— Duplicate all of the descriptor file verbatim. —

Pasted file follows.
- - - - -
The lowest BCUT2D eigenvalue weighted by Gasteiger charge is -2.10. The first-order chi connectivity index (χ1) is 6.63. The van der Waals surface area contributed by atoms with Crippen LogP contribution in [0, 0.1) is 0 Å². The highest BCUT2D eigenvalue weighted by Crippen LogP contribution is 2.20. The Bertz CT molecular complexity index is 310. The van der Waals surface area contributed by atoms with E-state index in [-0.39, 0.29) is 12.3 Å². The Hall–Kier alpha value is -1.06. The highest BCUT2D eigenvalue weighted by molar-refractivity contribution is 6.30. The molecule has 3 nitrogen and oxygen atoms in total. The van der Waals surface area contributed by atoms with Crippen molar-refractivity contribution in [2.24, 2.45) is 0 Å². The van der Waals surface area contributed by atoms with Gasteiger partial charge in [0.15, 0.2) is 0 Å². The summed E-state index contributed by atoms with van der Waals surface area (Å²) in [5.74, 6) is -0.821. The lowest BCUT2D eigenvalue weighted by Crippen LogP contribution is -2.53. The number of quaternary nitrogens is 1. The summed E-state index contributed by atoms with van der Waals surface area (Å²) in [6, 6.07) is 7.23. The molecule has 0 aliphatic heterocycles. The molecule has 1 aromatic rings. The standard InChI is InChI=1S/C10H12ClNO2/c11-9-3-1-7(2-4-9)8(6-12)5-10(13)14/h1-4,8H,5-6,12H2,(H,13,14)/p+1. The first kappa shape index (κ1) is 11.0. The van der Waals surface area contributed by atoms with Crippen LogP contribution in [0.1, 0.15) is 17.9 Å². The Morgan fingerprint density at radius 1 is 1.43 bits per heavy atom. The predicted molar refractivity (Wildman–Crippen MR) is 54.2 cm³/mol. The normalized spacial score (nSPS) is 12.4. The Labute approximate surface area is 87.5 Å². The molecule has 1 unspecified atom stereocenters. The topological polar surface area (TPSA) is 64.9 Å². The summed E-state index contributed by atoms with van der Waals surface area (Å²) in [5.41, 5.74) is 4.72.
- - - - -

The lowest BCUT2D eigenvalue weighted by Gasteiger charge is -2.10. The first-order chi connectivity index (χ1) is 6.63. The van der Waals surface area contributed by atoms with Crippen LogP contribution in [0, 0.1) is 0 Å². The highest BCUT2D eigenvalue weighted by Crippen LogP contribution is 2.20. The Bertz CT molecular complexity index is 310. The van der Waals surface area contributed by atoms with E-state index in [-0.39, 0.29) is 12.3 Å². The Hall–Kier alpha value is -1.06. The highest BCUT2D eigenvalue weighted by molar-refractivity contribution is 6.30. The molecule has 3 nitrogen and oxygen atoms in total. The van der Waals surface area contributed by atoms with Crippen molar-refractivity contribution in [2.24, 2.45) is 0 Å². The van der Waals surface area contributed by atoms with Gasteiger partial charge in [0.15, 0.2) is 0 Å². The summed E-state index contributed by atoms with van der Waals surface area (Å²) in [5.74, 6) is -0.821. The lowest BCUT2D eigenvalue weighted by Crippen LogP contribution is -2.53. The number of quaternary nitrogens is 1. The summed E-state index contributed by atoms with van der Waals surface area (Å²) in [6, 6.07) is 7.23. The molecule has 0 aliphatic heterocycles. The molecule has 1 aromatic rings. The standard InChI is InChI=1S/C10H12ClNO2/c11-9-3-1-7(2-4-9)8(6-12)5-10(13)14/h1-4,8H,5-6,12H2,(H,13,14)/p+1. The first kappa shape index (κ1) is 11.0. The van der Waals surface area contributed by atoms with Crippen LogP contribution in [0.1, 0.15) is 17.9 Å². The Morgan fingerprint density at radius 1 is 1.43 bits per heavy atom. The predicted molar refractivity (Wildman–Crippen MR) is 54.2 cm³/mol. The normalized spacial score (nSPS) is 12.4. The Labute approximate surface area is 87.5 Å². The molecule has 1 unspecified atom stereocenters. The topological polar surface area (TPSA) is 64.9 Å². The summed E-state index contributed by atoms with van der Waals surface area (Å²) in [5.41, 5.74) is 4.72.